In order to keep track of the fragments we've collected and the steps in our workflow, we'll use a state machine per interface which will hold the collected (or generated) address and prefix length and also the current state. Every message we receive from gNMI will fill in some of the data and/or transition the state machine to another state, depending on the conditions.

Another advantage of thinking in terms of state machines and state changes, is that it prompts you to think in advance about how you'll handle each change in the state of the system at every step of your workflow (this is similar to how Go or other languages with explicit error handling prompt you to think how you'll deal with failure at each step where a failure can occur). This will increase the chances that you'll spot and address edge cases during your program design, rather than in production.

Program flow

The general flow of our program will be:

  • subscribe to OpenConfig paths for admin status, IP address, prefix length.
  • parse each message from gNMI into an event type and a value.
  • dispatch each event to the state machine corresponding to the interface that generated the event.
  • the event handlers will do the following:
    • admin status event handler will transition the state machine to:
      • adminDown immediately if the value is "DOWN".
      • adminUp, immediately if the value is "UP".
      • configured, if value is "UP" and all the configuration has been received.
    • prefix and prefix length handlers will store the values in the state machine and possibly transition the state machine to configured if all the configuration fragments have been received and the current state is adminUp.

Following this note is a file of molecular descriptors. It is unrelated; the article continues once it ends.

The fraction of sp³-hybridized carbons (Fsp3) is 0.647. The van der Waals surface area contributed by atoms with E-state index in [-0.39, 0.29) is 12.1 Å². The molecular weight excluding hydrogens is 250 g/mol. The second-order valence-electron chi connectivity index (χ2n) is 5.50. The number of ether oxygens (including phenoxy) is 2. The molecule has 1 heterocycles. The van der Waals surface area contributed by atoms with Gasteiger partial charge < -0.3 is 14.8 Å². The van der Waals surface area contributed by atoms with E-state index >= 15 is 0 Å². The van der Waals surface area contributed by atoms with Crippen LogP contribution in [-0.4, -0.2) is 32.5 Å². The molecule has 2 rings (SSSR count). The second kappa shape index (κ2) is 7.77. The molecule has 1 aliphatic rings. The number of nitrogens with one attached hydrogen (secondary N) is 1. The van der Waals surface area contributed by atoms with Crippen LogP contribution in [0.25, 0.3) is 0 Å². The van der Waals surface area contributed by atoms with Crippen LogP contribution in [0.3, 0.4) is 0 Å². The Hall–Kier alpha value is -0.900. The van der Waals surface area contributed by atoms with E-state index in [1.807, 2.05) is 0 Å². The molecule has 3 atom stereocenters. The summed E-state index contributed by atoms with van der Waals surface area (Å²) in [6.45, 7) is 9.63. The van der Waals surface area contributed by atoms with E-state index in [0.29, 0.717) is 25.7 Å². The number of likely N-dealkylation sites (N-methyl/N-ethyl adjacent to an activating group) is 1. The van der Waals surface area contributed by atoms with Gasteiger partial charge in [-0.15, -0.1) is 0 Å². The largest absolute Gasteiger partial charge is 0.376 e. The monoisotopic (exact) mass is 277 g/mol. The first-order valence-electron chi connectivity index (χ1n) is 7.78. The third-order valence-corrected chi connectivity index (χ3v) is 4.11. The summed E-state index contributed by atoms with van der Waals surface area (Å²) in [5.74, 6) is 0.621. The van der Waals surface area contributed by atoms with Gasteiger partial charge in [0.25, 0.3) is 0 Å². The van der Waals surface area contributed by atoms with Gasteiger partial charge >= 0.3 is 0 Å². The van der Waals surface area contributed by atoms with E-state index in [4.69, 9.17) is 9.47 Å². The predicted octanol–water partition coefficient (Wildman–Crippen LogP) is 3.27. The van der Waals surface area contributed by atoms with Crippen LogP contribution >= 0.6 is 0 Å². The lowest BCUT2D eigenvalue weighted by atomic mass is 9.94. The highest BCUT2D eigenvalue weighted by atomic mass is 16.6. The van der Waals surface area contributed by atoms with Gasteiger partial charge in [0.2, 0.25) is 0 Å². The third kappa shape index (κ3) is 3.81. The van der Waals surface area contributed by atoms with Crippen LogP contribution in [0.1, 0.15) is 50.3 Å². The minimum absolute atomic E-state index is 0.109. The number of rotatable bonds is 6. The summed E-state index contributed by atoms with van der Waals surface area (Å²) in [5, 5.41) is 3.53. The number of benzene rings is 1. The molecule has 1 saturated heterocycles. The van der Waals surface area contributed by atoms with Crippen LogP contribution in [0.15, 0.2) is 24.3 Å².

• the timer event handler will transition the state machine to configured.
  • the transition methods will do the following:
    • adminDown will cancel the timer (if set) and release the IP.
    • adminUp will set a timer for 20 seconds, if the configuration hasn't been fully received. We need the timer because we don't know in advance if any address is configured at all, so we'll just wait for a while to see if we'll receive any prefix/prefix length events.
    • configured will try to reconcile the current configuration (if any received, or previously generated) with the IP database. If there's no current configuration or reconciliation failed, it will assign a new IP and configure the interface.

See the state machine diagram

Exercises for the reader

  • Can you spot and correct a missing transition in response to an event? (Hint: you'll need another state to avoid config churn)
  • How would you handle the case where a previously configured interface will have its configuration removed by CLI/another program?
  • How would you re-design the program so that the timer event handler will not access the state machine from another thread?
  • How would you get rid of the timer?